MEPs are told they will become party spokesmen ‘in an appropriate area’ as determined by the party leader, and as such will lead, co-ordinate and consult a group of experts in their policy field. They must also ensure that policies are kept up to date, although all major policy directions must be approved by the NEC.
Then comes the interesting paragraph! The document says:
The MEP will be expected, out of their disposable income, to support the party’s and their region’s activities. Each MEP should expect to contribute at least 10% of net salary to central party activities during the year.
These cash contributions should be clearly accounted for in a spreadsheet updated and provided to the Head Office accountant at the end of every quarter.
The Party Treasurer will use/her discretion to assess compliance with this clause, on a case-by-case basis, taking account of the MEP’s personal circumstances.
Is this clause being adhered to? It would be interesting to discover if vast amounts of MEPs’ salaries are being poured into party funds. I suspect not, but what can be done about it? What is being done about it? And why isn’t more being done about it?
MEPs are expected to ‘attend and campaign at Westminster by-elections in any part of the country, and facilitate their regional members to do the same’, and should also ‘provide leadership and encouragement to their regions in preparing for and standing candidates in local elections and by-elections’.
The ‘independent mandate’ which the laws of the UK and the EU confer upon MEPs when they are elected should be rejected, the document says. Our MEPs must recognise that they have been elected on a party list, as a result of work and expense by the party and its members, resulting in election by voters who understand that the party’s primary purpose is to withdraw from the European Union and thereby abolish MEPs. They must not serve the structures of the European Parliament or European Union, nor to legitimise its existence.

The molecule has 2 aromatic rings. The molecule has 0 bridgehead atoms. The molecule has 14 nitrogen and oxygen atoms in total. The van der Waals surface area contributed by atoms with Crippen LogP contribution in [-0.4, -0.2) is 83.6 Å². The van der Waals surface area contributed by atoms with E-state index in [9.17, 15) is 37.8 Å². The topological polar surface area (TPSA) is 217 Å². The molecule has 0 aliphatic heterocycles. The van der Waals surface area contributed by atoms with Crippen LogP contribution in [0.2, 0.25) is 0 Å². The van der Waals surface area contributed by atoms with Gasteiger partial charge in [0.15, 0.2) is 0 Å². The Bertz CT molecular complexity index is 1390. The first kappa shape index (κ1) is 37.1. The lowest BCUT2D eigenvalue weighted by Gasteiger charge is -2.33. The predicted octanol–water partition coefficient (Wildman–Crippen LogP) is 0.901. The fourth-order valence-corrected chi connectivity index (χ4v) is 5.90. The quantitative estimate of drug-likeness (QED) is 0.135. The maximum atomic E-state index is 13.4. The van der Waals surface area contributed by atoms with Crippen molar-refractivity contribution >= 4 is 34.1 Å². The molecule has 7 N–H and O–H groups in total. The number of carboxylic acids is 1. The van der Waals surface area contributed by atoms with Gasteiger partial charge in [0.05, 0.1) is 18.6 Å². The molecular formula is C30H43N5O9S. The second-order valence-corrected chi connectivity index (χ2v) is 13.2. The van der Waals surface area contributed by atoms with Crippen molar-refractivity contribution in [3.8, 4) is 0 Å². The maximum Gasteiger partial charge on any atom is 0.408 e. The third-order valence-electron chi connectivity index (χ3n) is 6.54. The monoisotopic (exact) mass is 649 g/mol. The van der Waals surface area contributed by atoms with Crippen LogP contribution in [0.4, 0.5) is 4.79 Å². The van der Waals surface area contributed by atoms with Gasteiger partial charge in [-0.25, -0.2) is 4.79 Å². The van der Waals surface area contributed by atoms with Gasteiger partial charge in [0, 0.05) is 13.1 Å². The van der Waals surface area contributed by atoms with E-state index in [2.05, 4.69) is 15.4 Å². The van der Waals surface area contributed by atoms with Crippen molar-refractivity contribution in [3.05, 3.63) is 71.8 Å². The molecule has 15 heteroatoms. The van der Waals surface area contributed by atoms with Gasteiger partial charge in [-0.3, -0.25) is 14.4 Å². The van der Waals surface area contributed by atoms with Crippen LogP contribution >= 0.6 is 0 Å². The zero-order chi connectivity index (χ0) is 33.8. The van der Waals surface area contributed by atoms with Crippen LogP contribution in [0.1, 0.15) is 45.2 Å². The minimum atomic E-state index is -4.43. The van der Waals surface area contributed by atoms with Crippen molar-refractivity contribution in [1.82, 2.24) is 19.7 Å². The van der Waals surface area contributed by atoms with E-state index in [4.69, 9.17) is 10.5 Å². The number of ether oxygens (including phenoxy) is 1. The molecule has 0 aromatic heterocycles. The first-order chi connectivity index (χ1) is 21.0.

And every MEP must report to the party regionally via the monthly Regional Committee meetings and centrally at quarterly meetings which will be convened by the party chairman in London. Again, I ask is this being done? If it is not, the next clause should be brought into play:
All UKIP MEPs recognise that they have no automatic right to reselection and will undergo a selection process specified by the NEC before each successive European election.
They equally recognise that the criteria for reselection will include conformity with this Charter and Code of Conduct, and that the NEC reserves absolutely the right to refuse entry to any future selection process if it considers that an MEP has not fulfilled their role satisfactorily.
And yet, our MEPs are reselected every time there’s an election, even though it may be that some of them are not adhering to the rules to which they signed up.
So what happens on March 29 next year? Will all our MEPs resign and take their snouts out of the EU trough? Or will they ‘go native’? CAN they ‘go native’? Only time will tell.